Camille Isaacs’s “Complicated Memory: Memory and Nostalgia in Brother” also addresses nostalgia but focuses on on the dangers of “‘retro’ items” in art and literature, understood as “consumable monument[s] to a particular era.” These items, Isaacs argues, create a superficial form of “product memory” that threatens to supplant or displace the proper remembrance of community and lost kin. Isaacs’s work here indicates a deep knowledge of critical debates on the figuring of products in literature and visual art; and I feel again compelled to respond humbly and specifically as a writer. I do, self-consciously, drop the names of a number of products and shows. (Isaacs sharply identifies The A-Team, Jell-O, Three’s Company, “Planet Rock,” The Dukes of Hazzard, Adidas, Double Bubble, Fun Dip, Klondike Bars, Eskimo Pies, Walkman, and Jordans.) I did this not only in an effort to both abide by, and pressure, certain conventions of novelistic verisimilitude, requiring topical specificity and concrete names over abstractions; I also did this for what could be seen as a political reason: to indicate that characters in my book, however much unaided and outright damaged by the ideologies of consumerism, are nevertheless affectively invested in, and shaped by, campaigns around consumer products. I nevertheless hold out the hope that the mention of certain “retro” products may serve to trigger other, more significant, memories and processes—a childhood desire for a pricey frozen treat, for instance, illuminating both a condition of economic vulnerability and experiences of brotherly intimacy.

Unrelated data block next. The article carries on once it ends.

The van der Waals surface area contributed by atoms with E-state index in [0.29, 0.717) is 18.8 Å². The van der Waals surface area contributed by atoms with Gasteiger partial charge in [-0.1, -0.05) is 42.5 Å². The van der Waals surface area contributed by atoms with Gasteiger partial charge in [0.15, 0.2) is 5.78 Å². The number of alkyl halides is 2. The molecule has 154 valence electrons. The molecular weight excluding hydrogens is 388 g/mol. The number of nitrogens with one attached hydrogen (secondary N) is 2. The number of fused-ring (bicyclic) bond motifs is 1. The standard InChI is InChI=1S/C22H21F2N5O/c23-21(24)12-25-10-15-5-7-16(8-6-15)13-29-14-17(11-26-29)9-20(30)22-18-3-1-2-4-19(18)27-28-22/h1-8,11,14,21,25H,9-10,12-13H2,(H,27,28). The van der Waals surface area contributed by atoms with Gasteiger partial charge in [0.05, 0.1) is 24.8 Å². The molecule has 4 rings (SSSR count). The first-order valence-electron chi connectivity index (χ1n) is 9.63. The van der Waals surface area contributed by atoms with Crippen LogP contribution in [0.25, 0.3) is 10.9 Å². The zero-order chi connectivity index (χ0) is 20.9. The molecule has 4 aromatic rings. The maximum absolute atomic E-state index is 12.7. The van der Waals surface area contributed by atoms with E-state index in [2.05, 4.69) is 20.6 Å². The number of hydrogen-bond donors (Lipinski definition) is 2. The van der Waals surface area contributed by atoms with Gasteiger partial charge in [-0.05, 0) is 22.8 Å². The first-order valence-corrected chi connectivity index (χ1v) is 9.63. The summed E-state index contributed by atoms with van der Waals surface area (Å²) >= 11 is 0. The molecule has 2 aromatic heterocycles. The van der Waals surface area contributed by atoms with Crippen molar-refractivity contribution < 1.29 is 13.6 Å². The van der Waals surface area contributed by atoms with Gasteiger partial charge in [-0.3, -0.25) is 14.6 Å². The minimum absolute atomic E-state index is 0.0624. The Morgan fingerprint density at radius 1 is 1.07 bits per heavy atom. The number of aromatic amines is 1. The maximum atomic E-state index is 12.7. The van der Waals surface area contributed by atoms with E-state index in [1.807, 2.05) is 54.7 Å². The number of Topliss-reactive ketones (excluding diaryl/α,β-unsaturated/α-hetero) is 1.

Issacs suggests that Brother might have improved had it, particularly upon the mention of Jordans, provided more contextual information about the objects invoked, including their attendant ideologically saturated ad campaigns and complicit spokespersons. I passionately agree that it is crucial, especially considering the story of Brother, to call out the false promises of consumerism and capitalism. I do attempt this in the novel, though not necessarily in critical language or plainly explanatory terms. In a comparable vein, I do not explicitly describe, early in the novel, how both the The Dukes of Hazard and Eskimo Pies are cynical commercial repackagings of profoundly violent racist histories; yet I invoke the television show and the product when very consciously evoking how legacies of racial terror are omnipresent in the everyday lives of Michael and Francis. Michael and Francis “feel” and “get” this, even though they do not then have the critical vocabulary to describe it. My hope is that readers get this too. Likewise, right after the single moment in which Michael observes the pricey and inaccessible Jordans on the feet of a performer who has “made it,” Michael, Jelly, and Francis are violently beaten and criminalized by the very people peripherally employed by this Jordans-wearing performer. In the end, I would like to believe that Issacs and I are performing complementary work, she through sophisticated critical discourse and me through narrative form and scenic proximities.